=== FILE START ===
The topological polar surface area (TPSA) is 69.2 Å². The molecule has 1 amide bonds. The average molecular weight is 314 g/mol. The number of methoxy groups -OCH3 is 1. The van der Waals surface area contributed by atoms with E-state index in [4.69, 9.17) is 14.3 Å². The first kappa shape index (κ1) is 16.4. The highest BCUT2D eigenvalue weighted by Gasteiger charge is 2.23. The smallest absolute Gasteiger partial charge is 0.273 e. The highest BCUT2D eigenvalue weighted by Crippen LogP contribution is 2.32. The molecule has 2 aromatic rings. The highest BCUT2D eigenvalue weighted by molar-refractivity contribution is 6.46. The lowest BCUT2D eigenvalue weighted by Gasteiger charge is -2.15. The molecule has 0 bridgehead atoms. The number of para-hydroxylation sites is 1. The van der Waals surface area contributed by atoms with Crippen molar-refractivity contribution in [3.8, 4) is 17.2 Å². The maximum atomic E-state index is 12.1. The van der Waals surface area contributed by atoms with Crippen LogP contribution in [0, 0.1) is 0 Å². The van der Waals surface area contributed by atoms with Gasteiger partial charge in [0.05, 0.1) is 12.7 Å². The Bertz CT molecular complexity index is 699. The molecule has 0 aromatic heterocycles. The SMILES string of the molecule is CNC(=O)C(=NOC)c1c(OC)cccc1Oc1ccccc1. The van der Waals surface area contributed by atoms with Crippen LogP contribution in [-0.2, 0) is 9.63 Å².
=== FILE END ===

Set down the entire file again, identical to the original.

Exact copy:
The topological polar surface area (TPSA) is 69.2 Å². The molecule has 1 amide bonds. The average molecular weight is 314 g/mol. The number of methoxy groups -OCH3 is 1. The van der Waals surface area contributed by atoms with E-state index in [4.69, 9.17) is 14.3 Å². The first kappa shape index (κ1) is 16.4. The highest BCUT2D eigenvalue weighted by Gasteiger charge is 2.23. The smallest absolute Gasteiger partial charge is 0.273 e. The highest BCUT2D eigenvalue weighted by Crippen LogP contribution is 2.32. The molecule has 2 aromatic rings. The highest BCUT2D eigenvalue weighted by molar-refractivity contribution is 6.46. The lowest BCUT2D eigenvalue weighted by Gasteiger charge is -2.15. The molecule has 0 bridgehead atoms. The number of para-hydroxylation sites is 1. The van der Waals surface area contributed by atoms with Crippen molar-refractivity contribution in [3.8, 4) is 17.2 Å². The maximum atomic E-state index is 12.1. The van der Waals surface area contributed by atoms with Crippen LogP contribution in [0, 0.1) is 0 Å². The van der Waals surface area contributed by atoms with Gasteiger partial charge in [0.05, 0.1) is 12.7 Å². The Bertz CT molecular complexity index is 699. The molecule has 0 aromatic heterocycles. The SMILES string of the molecule is CNC(=O)C(=NOC)c1c(OC)cccc1Oc1ccccc1. The van der Waals surface area contributed by atoms with Crippen LogP contribution in [-0.2, 0) is 9.63 Å².